My grandfather was dying.
He had been for years, really. He got sick at about sixty and stayed that way for the next twenty.
My dad, one of eight children, went to his side. My grandfather was in and out of consciousness, so there was not much conversation.
After some time, my dad went to leave. But first my grandfather grabbed his wrist with his bony arm.
“[My dad’s first name],” he said. “You’re a great man.”
The word “great” implies a certain context. It’s larger, longer. The reason that jokes like “Yes, this will go down as one of the great sandwiches of history” are funny is because “history” implies hundreds or thousands of years, which is not a sandwich-friendly timescale.
Religion is often referred to as a “faith,” but it is, additionally, a work. People talk about “God’s plan for my life,” but: do God’s designs start at birth and end at death, like millions of unconnected, episodic TV shows? Surely divinity is capable of a grander design. Perhaps God isn’t really concerned with your life in particular at the moment: are you (and am I?) doing your part to fulfill His plan for someone else’s life?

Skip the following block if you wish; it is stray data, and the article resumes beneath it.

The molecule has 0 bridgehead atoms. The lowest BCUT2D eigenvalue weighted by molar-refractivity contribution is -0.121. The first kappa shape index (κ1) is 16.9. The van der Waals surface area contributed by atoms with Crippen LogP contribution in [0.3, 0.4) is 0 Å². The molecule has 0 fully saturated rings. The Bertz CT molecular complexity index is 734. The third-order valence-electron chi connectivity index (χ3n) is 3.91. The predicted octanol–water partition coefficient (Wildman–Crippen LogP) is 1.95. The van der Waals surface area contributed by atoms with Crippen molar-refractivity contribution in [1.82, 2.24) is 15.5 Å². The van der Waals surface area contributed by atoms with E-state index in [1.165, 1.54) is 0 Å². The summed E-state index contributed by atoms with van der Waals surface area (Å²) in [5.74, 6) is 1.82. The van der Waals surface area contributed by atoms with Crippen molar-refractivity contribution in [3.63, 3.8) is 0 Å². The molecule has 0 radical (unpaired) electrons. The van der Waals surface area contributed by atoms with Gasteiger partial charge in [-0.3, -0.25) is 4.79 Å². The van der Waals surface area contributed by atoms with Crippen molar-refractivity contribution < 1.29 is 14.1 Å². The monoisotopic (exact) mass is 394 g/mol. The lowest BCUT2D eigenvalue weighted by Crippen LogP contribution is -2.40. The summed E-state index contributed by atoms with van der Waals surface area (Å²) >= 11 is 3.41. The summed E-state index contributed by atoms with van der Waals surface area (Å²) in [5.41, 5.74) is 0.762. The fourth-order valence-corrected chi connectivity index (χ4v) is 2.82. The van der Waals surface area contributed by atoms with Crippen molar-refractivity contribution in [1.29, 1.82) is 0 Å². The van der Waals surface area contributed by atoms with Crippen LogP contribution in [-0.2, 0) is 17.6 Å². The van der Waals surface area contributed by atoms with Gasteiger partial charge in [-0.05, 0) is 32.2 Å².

To be religious is to be a foot-soldier; to be committed to a cause larger than oneself.
I am fortunate beyond measure. In the late nineteenth century my great-great-grandfather left his homeland for his religion—four generations later, I can think of him, and everyone in between, cheering me on. We are, and have always been, on the same side.
It is fun, and easy, to indulge one’s pride over lip-service to a cause; fun can be and is made of this in media with priggish types protesting that “My family has ______ for generations!” But when you actually believe it, you start to wonder: do I measure up? Were I to die, could I do it with the serenity of Theoden?
This is the context in which my grandpa grabbed my dad’s wrist and told him that he was a great man.
A kinder deed, I have trouble imagining.